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‘Musical Traditions’ at MHM

Story Submitted (mtfrontdesk@mountaintimes.com)



Article Published: Jun. 6, 2013 | Modified: Jun. 9, 2013
‘Musical Traditions’ at MHM

Steve and Ruth Smith will perform at Mountain Home Music's June 8 concert, 'Musical Traditions.'

Photo by Lonnie Webster



High-energy bluegrass and the soft, sweet sound of the hammered dulcimer; that’s what’s on hand this Saturday night on Mountain Home Music, a concert series dedicated to honoring the music and musicians of the Appalachian region.

The High Country Ramblers will perform the high-energy bluegrass. Steve and Ruth Smith will share the soft, sweet sounds of the hammered dulcimer.

“The High Country Ramblers are well connected to bluegrass legends,” said Joe Shannon, Mountain Home Music founder and host. “And Steve and Ruth Smith were recently named American Instrumental Group of the Year at the 2013 Appalachian Cultural Music Association awards.”

David Wiseman, Alan Johnson, Ron Shuffler, Jim Smith and Perry Woodie are the High Country Ramblers.

Wiseman (mandolin) comes from the Wiseman family of Avery County, which includes Scotty and Lulu Belle Wiseman, radio and movie stars of the 1930s and 1940s, who were known as “Sweethearts of the Grand Ole Opry.”

Wiseman was also known for writing the 1960s hit, “The Legend of the Brown Mountain Lights.” In addition to performing with the High Country Ramblers, David Wiseman also performs with famed banjo player Raymond Fairchild.

Johnson (fiddle) learned to play fiddle from his father, who spent time as a fiddler for the father of bluegrass, Bill Monroe. Alan Johnson has played in many bluegrass bands, including BlueRidge and Doyle Lawson and Quicksilver.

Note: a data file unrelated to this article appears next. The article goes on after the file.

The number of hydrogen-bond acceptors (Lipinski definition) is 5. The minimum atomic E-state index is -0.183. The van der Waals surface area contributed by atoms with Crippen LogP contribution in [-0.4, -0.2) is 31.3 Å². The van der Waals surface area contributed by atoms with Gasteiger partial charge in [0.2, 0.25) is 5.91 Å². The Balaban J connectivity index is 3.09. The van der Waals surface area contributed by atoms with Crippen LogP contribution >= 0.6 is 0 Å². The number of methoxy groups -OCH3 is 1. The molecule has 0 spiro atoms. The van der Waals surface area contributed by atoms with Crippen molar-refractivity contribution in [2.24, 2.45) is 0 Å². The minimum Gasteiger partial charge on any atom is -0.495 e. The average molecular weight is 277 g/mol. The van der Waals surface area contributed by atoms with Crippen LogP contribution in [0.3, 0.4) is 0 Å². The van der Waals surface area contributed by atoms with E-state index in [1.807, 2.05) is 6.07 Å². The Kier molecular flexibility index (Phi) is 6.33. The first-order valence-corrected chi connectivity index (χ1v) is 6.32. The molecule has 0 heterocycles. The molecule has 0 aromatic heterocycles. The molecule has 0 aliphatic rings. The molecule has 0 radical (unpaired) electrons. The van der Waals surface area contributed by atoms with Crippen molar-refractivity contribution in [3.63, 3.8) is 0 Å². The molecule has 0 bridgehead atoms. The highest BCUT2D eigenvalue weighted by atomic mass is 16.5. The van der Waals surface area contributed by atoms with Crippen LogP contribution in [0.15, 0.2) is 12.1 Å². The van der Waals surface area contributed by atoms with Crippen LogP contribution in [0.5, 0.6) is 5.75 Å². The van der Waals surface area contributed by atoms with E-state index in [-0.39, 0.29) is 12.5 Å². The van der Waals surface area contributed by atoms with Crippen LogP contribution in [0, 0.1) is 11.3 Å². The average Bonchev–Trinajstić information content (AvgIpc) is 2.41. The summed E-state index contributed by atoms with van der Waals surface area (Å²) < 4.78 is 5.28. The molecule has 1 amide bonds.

Shuffler (bass) also has a strong musical heritage. His brother, George, played guitar with Carter and Ralph Stanley, one of the first bluegrass bands; and it was George Shuffler who introduced the guitar as a lead instrument in bluegrass music. Ron Shuffler also performs with Strictly Clean & Decent, a band well known to Mountain Home Music audiences.

Woodie plays the banjo and dobro in the High Country Ramblers, and Smith plays the guitar.
Steve and Ruth Smith play a unique blend of Appalachian Americana music, featuring hammered dulcimer, mountain dulcimer, guitar and old-time banjo.

About Steve & Ruth Smith, Ohio Magazine said their music is like “the soul of mountain music and the gentle grace of mountain air.”

And Dirty Linen Magazine said their music is “…absolutely magical.”

The concert, “Mountain Traditions,” will take place at 7:30 p.m. Saturday, June 8, at the Blowing Rock School Auditorium in downtown Blowing Rock. Tickets are $15 in advance and $18 at the door. Student tickets are $10, and children’s tickets cost $5.

Tickets may be purchased at Mast General Store (Boone and Valle Crucis), Fred’s General Mercantile on Beech Mountain, Kudzu Music in Boone and at Pandora’s Mailbox and the Dulcimer Shop, both in the Martin House on Main Street in downtown Blowing Rock.

Tickets may also be purchased online though the Mountain Home Music website, http://www.mountainhomemusic.com. For more information, visit the website or call (828) 964-3392.

The purpose of Mountain Home Music is to honor the music and the musicians of the Appalachian region. Mountain Home Music is affiliated with the Blue Ridge Music Trails, a project of the North Carolina Arts Council.

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